ExpoPlatform took a committed approach to its collaboration with IMEX. “Our participation as an exhibitor at IMEX Frankfurt 2022 wasn’t just […] as the technology company looking for potential customers. But it was also part of the discovery stage where we wanted to experience everything from the user perspective,” said ExpoPlatform CEO Tanya Pinchuk.
ExpoPlatform already had several features and modules that met many of IMEX’s needs. It then developed additional systems to match the requirements but added these to the main platform available to all its clients. This approach essentially means that IMEX drove, at least partially, its product roadmap. “ExpoPlatform had a good amount of complexity and was willing to develop more for us,” said Bauer.
This approach means that IMEX is not running a bespoke platform that would require continuous updating and custom development. Instead, IMEX will benefit from new updates made to ExpoPlatform as a whole. Conversely, all of ExpoPlatform’s clients will benefit from the additional development carried out based on IMEX’s needs.
“We are a product company. Everything that we develop is available. As part of our product, even if we exclusively work with an organizer and take the feature requests on board, has to become a part of the platform,” said Pinchuk.
Evolving the Event Tech Stack
IMEX’s tech stack has changed with the entire registration running through ExpoPlatorm, including the new-look website for IMEX Frankfurt 2023. At the base of IMEX’s tech stack is a customized version of the customer relationship management (CRM) tool Microsoft Dynamics. HubSpot is the main marketing tool.
ExpoPlatorm has taken over lead scanning, now available at no cost to exhibitors and fully managed via the integrated app. This has impacted Martiz, which previously managed lead scanning and generated significant revenue from exhibitors hiring scanners to exhibitors. Maritz will now provide only the check-in and badge printing process and continues to partner with IMEX in educational content.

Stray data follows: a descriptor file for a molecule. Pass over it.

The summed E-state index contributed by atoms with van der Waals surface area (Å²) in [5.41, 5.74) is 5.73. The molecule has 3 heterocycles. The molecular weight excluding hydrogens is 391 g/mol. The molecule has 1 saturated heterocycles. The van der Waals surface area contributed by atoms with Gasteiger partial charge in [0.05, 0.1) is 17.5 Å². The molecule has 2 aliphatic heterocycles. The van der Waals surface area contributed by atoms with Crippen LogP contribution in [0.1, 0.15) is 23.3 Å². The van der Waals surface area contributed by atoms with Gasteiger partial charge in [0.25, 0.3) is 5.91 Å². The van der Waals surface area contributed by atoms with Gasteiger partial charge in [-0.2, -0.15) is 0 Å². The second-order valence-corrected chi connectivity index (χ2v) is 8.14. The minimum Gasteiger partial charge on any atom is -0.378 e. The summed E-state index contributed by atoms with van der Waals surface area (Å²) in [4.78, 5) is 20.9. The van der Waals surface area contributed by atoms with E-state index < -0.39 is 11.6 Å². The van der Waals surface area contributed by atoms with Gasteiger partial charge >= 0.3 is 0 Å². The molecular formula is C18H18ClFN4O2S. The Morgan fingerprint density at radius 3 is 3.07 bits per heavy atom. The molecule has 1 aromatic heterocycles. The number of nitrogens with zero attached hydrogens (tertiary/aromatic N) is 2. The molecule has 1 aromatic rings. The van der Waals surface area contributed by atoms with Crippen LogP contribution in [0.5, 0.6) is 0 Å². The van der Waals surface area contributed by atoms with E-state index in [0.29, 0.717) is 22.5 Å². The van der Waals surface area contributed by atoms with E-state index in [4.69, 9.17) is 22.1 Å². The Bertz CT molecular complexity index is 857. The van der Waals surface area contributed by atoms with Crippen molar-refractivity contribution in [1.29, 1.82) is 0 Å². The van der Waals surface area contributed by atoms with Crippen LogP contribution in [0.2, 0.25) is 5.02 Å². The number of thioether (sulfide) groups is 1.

“If Amazon can do it, we can do it. This is what our clients expect from us,” said Pinchuk. With expectations around event technology higher than ever, both companies were keen to highlight new features launched for the upcoming IMEX Frankfurt show in May. In addition, to lead scanning for buyers and exhibitors, ExpoPlatform has released new networking features, enhanced exhibitor event management, personal email and calendar integration, flexible appointment management, and a seamless desktop-to-app experience.
IMEX Joins the AI Party
With all the buzz around Artificial Intelligence (AI), attendees will benefit from the AI built into ExpoPlatform’s recommendation engine that powers educational sessions and networking suggestions. As a result, Pinchuk expects that attendees will enjoy a positive experience at the first show. Still, the AI will keep improving, so returning attendees will receive more robust recommendations at future shows.
“We can build much more mature profiles of each individual, and not only with known factors that we take into account like interests or categories of products that they represent or provide but also in terms of how they use the platform,” said Pinchuk.
Future Plans Focus on In-Person Interaction
IMEX is all about in-person interactions. While ExpoPlatform has many features that focus on online interactions, the overall philosophy is to use online actions leading up to in-person interactions. “I’m a big advocate of in-person interactions. Even if I am the founder of a technology platform, I think that we are here to facilitate, rather than to somehow replace [in-person interactions]. We want people to come to the show. We want people to meet in person,” said Pinchuk.
As the ExpoPlatform develops, IMEX may implement new features, although neither a virtual add-on to the shows nor an online community is part of the current plans. “It’s not to say that we’ll never have an online experience again, but I don’t think we’re looking to build a community that would take people away from LinkedIn, for example,” said Bauer. “[We’re] looking at virtual as in providing insights, education, or community building throughout the year.”